For faster downloading, Mr. Olson's article is divided into the following linked sections:
YOU MAY send comments or questions by e-mail in care of the Editor,
A Historical Retrospective:
Ambassador Henry Grady and Indian Independence
by Robert K. Olson
The occasion brought back into focus Nehru in his "Nehru jacket" and "Gandhi hat," half in love with Edwina, torn between the joy of the moment and the sheer horror of the massacres; Gandhi, who more than anyone had made it possible; the Congress leaders, Patel, V.P. Menon and Krishna Menon, Rajagopalachari, Jinnah, the father of Pakistan, and many others. We could see them seated in the Constituent Assembly waiting for the stroke of midnight. Out of the waiting silence,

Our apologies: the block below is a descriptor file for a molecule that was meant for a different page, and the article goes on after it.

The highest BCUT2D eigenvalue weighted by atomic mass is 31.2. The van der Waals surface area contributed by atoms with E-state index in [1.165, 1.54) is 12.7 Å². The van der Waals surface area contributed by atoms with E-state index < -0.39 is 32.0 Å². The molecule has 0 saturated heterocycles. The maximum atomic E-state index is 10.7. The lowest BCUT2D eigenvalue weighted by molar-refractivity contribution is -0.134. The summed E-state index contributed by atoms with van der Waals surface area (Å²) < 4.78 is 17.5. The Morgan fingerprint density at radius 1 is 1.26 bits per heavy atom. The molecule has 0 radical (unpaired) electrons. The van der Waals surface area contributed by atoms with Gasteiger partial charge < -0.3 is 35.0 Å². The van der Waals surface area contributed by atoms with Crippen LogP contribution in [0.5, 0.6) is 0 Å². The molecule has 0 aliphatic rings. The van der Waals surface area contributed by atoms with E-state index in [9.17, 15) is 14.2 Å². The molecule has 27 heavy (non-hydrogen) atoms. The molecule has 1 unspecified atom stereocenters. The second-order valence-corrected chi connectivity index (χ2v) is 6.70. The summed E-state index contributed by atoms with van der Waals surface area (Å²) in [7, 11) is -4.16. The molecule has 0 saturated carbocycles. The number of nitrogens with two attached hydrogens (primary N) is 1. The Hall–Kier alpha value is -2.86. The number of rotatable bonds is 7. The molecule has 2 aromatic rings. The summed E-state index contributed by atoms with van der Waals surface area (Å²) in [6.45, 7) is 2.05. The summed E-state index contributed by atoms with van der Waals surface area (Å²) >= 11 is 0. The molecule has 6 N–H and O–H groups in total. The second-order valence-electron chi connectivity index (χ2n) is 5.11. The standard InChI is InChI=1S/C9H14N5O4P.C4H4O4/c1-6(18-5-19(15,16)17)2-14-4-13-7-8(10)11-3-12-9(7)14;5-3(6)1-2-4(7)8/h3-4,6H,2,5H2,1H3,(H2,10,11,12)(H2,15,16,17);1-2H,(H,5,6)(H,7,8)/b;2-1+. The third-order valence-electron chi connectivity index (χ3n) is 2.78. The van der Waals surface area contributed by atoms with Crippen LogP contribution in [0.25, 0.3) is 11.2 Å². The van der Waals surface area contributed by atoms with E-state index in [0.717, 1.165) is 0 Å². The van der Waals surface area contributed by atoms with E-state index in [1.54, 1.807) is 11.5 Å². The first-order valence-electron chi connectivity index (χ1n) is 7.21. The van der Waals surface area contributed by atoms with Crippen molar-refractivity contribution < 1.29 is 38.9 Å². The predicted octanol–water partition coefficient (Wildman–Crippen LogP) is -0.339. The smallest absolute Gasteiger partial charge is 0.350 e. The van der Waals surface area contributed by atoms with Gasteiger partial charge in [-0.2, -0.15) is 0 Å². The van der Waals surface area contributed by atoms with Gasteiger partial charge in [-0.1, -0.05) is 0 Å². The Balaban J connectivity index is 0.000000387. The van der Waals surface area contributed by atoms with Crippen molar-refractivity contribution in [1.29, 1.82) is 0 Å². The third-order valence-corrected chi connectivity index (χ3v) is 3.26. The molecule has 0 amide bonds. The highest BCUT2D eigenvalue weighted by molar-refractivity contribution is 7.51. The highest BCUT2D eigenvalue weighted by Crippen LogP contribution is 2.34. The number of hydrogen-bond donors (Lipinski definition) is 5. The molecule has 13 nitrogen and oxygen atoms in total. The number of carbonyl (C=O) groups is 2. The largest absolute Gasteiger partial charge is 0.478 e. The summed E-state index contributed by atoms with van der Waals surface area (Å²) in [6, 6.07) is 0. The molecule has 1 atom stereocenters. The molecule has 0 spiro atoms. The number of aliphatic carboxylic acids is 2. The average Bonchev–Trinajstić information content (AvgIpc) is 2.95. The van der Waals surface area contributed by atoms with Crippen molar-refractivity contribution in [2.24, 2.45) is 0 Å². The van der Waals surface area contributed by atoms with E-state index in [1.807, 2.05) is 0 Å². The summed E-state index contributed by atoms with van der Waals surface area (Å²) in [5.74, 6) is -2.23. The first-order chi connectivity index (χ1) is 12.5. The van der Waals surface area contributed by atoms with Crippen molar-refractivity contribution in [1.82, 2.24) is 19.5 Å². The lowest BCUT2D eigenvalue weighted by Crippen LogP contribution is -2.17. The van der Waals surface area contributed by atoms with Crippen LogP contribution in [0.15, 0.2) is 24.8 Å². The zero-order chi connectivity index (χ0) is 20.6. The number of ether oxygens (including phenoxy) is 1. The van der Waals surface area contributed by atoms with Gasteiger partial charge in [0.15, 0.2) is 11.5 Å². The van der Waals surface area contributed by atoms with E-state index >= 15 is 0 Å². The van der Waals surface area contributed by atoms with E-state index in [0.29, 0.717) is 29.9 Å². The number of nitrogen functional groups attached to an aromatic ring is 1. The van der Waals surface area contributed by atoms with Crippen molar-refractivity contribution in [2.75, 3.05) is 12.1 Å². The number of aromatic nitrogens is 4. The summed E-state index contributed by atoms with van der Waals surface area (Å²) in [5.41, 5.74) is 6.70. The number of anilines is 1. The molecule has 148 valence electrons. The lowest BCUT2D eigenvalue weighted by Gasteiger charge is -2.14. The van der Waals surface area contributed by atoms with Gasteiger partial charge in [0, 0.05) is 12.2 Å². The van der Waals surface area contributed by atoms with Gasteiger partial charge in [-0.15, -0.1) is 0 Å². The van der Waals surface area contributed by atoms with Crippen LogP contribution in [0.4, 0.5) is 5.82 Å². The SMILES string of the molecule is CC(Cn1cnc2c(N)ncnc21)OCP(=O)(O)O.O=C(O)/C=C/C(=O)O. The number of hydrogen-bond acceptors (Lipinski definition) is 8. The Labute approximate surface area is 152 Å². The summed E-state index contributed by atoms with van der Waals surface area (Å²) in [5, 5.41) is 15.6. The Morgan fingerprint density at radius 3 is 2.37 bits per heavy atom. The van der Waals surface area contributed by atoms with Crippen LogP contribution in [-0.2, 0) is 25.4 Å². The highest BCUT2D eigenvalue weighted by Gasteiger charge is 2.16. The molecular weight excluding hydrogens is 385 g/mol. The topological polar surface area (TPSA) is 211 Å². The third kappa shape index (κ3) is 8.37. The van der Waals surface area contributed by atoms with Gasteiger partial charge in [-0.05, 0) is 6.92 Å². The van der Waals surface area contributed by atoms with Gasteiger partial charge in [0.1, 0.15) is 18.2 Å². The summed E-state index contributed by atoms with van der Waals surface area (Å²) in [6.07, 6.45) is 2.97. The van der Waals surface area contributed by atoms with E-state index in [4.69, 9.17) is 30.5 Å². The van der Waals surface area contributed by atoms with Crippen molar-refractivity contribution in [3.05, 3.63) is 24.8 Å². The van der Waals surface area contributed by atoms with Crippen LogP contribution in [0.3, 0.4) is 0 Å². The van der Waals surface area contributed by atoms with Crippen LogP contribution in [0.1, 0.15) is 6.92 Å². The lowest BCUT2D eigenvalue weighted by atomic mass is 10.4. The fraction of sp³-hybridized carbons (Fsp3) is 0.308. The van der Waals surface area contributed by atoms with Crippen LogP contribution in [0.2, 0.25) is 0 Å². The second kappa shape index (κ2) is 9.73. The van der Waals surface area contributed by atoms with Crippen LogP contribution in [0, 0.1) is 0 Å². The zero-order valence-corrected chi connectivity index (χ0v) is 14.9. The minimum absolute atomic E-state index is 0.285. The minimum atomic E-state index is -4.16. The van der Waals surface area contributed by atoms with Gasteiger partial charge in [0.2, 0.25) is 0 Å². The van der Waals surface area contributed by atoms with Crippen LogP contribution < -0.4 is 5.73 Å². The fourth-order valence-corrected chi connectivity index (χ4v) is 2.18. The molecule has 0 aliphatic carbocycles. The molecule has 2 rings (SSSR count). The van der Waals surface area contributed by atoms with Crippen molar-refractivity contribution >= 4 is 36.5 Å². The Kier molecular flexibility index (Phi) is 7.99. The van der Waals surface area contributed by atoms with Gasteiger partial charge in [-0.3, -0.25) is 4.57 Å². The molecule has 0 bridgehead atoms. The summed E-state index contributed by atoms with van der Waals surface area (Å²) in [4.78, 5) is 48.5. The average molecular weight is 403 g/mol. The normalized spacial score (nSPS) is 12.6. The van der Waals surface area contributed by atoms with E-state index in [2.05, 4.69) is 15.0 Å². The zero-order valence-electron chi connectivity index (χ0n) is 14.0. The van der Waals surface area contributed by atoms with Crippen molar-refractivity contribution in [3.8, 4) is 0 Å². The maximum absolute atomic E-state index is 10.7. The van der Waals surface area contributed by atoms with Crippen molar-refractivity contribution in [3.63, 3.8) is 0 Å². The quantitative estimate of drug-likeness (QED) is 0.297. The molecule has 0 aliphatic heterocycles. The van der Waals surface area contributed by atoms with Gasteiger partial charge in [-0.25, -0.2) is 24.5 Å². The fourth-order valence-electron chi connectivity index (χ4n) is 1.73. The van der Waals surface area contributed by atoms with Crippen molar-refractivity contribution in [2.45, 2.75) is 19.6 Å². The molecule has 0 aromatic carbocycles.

Ceremonies for Pakistani independence were held the day before, in Karachi where British troops who lowered the flag also cut down the pole; no other flag would fly from it, ever.
The ocasion also brought to mind images of the insane and bloody massacres that left by year's end an estimated half million or more dead and fifteen million uprooted as Muslims fled to Pakistan and Hindus to India. The end of the Raj, therefore, and the birth of the independent states of India and Pakistan were at once a painful and glorious event which seared itself on the memory and imagination of the world.
There was even more to it than that. Celebrated in neither song nor story was a third pivotal event,